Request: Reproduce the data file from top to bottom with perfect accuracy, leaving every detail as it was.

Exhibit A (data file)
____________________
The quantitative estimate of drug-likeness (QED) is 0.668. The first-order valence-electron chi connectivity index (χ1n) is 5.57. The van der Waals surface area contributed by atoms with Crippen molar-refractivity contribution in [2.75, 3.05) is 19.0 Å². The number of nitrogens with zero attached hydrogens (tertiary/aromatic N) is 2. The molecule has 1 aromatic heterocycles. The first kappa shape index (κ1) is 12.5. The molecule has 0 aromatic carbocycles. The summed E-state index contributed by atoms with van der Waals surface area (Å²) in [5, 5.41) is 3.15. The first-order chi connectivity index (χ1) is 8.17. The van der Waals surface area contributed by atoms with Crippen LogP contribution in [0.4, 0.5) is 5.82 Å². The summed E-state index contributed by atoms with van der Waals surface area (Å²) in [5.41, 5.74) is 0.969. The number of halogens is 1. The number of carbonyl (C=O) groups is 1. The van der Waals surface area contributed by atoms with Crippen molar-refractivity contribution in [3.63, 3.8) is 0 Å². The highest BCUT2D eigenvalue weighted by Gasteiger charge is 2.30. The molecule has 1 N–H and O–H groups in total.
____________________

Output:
The quantitative estimate of drug-likeness (QED) is 0.668. The first-order valence-electron chi connectivity index (χ1n) is 5.57. The van der Waals surface area contributed by atoms with Crippen molar-refractivity contribution in [2.75, 3.05) is 19.0 Å². The number of nitrogens with zero attached hydrogens (tertiary/aromatic N) is 2. The molecule has 1 aromatic heterocycles. The first kappa shape index (κ1) is 12.5. The molecule has 0 aromatic carbocycles. The summed E-state index contributed by atoms with van der Waals surface area (Å²) in [5, 5.41) is 3.15. The first-order chi connectivity index (χ1) is 8.17. The van der Waals surface area contributed by atoms with Crippen LogP contribution in [0.4, 0.5) is 5.82 Å². The summed E-state index contributed by atoms with van der Waals surface area (Å²) in [5.41, 5.74) is 0.969. The number of halogens is 1. The number of carbonyl (C=O) groups is 1. The van der Waals surface area contributed by atoms with Crippen molar-refractivity contribution in [3.63, 3.8) is 0 Å². The highest BCUT2D eigenvalue weighted by Gasteiger charge is 2.30. The molecule has 1 N–H and O–H groups in total.